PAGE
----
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This paper revisits a developmental model of the origins of early conduct problems. Several of the model's primary tenets have now been validated in two samples of at-risk children followed prospectively from infancy to school-age. In both cohorts, child, family, and sociodemographic factors all play a significant role in the development of early conduct(More)
The present study examined pathways leading to early externalizing problems from age 1 to 3 1/2 in a design that took advantage of our knowledge of normative progression and normative socialization as well as findings from research on risk. A sample of 130 low-income participants was followed longitudinally from 12 to 42 months using observational measures(More)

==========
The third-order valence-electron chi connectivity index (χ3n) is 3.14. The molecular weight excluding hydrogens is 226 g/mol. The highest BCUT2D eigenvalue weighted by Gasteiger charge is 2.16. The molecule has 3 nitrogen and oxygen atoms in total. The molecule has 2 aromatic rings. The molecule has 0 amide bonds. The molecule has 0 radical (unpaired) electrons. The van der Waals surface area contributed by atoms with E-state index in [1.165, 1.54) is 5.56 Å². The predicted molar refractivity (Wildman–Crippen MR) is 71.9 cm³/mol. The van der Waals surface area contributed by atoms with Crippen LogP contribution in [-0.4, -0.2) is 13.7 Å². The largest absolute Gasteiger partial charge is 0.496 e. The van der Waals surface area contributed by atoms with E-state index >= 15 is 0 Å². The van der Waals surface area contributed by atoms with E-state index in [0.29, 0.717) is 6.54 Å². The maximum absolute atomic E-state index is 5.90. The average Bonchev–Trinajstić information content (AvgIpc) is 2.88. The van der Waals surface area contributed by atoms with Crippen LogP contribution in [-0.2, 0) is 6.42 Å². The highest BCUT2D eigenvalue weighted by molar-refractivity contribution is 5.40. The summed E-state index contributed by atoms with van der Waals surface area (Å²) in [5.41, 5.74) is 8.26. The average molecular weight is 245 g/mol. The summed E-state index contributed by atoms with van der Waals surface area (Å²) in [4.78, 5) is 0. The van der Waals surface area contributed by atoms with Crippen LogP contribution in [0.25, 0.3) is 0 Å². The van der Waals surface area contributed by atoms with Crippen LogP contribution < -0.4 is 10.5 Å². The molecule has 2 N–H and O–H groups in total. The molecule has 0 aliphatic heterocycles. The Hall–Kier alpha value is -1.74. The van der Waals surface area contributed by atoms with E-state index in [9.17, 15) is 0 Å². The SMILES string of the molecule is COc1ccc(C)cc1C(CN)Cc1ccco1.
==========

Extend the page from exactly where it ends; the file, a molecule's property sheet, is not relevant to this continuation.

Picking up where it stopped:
This paper briefly reviews the past promise, current results, and problems that have resulted from application of the risk group approach to understanding the etiology of the major psychoses. The ultimate objective is to stimulate a change in methods that it is hoped will lead to the knowledge required to warrant intervention. Methods of intervention are(More)
In view of the increased interest in a developmental approach to psychopathology, and mounting evidence of the importance of parent-child interactions in the etiology of early antisocial behavior, the following questions were posed for this review. What theories of parent-child relationships and family management techniques are available? How developmental(More)